The FINANCIAL — European banks must initiate an overhaul in order to fend off new and varied challengers as the spectre of Brexit looms over the sector. This is a key finding of a new report by PwC which predicts the banking industry is set to emerge from the recent crisis into a radically different regulatory, technological and economic environment that will shape its profile and structure for the next decade and more.
According to the report, a new ‘ecosystem’ will emerge, comprising a network of amalgamations, alliances and business-to-business relationships, as firms seek to improve their performance by re-focusing on their customer, market and operational niches.
The PwC report argues that this development will enable the industry to better support customers and society and return to a growth agenda. But there are risks to this, and there will be bumps along the way.
While Brexit and its aftershocks – together with other disruptions – pose a threat, they also represent an opportunity for all firms – incumbents and challengers – to harness the disruption in a positive way.
Incumbent banks gradually consolidate and adapt to new conditions but not fast enough to prevent challenger organisations of various forms from taking a sizeable – perhaps 20% – and permanent share of the market.
This trend quickens, and a tipping point is reached beyond which the challengers become the new incumbents and the present incumbents either fade away or are reduced to playing a utility role. In this scenario, it is possible that a new banking crisis, and a new round of public intervention, could precipitate the transition.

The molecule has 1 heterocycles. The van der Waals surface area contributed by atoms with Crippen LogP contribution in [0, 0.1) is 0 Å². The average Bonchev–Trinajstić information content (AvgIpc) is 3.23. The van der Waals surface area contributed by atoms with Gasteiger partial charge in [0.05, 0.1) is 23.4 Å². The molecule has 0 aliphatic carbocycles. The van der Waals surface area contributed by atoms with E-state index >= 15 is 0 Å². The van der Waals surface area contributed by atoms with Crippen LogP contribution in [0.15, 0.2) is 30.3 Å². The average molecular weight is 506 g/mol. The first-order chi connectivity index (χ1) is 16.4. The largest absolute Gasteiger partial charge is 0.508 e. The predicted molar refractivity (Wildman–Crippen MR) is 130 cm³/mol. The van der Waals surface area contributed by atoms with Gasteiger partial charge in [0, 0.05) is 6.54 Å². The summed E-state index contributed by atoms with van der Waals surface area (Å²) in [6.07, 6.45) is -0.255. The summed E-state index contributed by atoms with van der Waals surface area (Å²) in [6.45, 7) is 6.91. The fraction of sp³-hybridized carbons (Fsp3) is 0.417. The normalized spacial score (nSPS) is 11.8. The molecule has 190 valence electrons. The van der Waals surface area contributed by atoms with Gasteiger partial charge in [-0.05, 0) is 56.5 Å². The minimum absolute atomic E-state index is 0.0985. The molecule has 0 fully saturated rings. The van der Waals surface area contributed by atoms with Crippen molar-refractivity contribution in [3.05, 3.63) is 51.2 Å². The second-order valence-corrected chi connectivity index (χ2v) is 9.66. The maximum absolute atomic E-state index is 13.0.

The third more optimistic scenario sees the banking industry – together with other financial services and technology sectors – move on from vying for who gets what share of the payments, deposits, loans and securities market. Instead, it addresses itself collectively to customer service innovation and solving contemporary societal challenges.
The third scenario is the most likely outcome, says PwC, partly because the market is already evolving in that direction, naturally rather than by design. The parallel is drawn with the emergence of the so-called ‘sharing economy’ which has come into being through developments in the socio-economic environment, rather than being institutionally driven.
The report finds that this evolution is already happening: a recent PwC global survey on fintech, found that, of the 68% of incumbent firms that engage in fintech in some way, only 11% report some form of in-house development (‘D.I.Y. fintech’) or straight acquisition of FinTech companies (9%); the rest involves collaboration with third parties.
Banking is a dispersed industry, and financial innovation is an even more dispersed activity, the report concludes. PwC concludes that policy makers need to recognise and embrace this – the last thing that is needed, in Europe or anywhere else, is for innovation hubs from Silicon Valley to New York, London, across Europe, the Middle East, Africa and Asia to become disconnected from each other, from the sources of finance that feed them, and from the markets and people they serve.